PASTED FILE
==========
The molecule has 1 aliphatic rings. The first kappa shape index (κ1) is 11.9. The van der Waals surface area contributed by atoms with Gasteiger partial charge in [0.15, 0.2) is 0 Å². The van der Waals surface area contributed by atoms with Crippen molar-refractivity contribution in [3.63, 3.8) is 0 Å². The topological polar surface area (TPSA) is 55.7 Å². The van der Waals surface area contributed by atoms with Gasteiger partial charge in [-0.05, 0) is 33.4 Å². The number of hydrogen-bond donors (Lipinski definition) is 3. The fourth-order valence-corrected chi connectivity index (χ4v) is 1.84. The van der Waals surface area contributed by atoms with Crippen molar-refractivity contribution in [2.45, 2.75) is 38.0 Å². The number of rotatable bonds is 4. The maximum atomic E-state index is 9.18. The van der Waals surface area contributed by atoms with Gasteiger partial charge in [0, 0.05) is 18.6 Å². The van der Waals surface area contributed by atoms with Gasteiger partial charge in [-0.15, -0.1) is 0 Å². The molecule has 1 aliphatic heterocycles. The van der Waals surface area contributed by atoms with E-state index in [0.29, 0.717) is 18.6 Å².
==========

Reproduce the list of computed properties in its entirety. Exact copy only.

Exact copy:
The molecule has 1 aliphatic rings. The first kappa shape index (κ1) is 11.9. The van der Waals surface area contributed by atoms with Gasteiger partial charge in [0.15, 0.2) is 0 Å². The van der Waals surface area contributed by atoms with Crippen molar-refractivity contribution in [3.63, 3.8) is 0 Å². The topological polar surface area (TPSA) is 55.7 Å². The van der Waals surface area contributed by atoms with Gasteiger partial charge in [-0.05, 0) is 33.4 Å². The number of hydrogen-bond donors (Lipinski definition) is 3. The fourth-order valence-corrected chi connectivity index (χ4v) is 1.84. The van der Waals surface area contributed by atoms with Crippen molar-refractivity contribution in [2.45, 2.75) is 38.0 Å². The number of rotatable bonds is 4. The maximum atomic E-state index is 9.18. The van der Waals surface area contributed by atoms with Gasteiger partial charge in [0, 0.05) is 18.6 Å². The van der Waals surface area contributed by atoms with Gasteiger partial charge in [-0.15, -0.1) is 0 Å². The molecule has 1 aliphatic heterocycles. The van der Waals surface area contributed by atoms with E-state index in [0.29, 0.717) is 18.6 Å².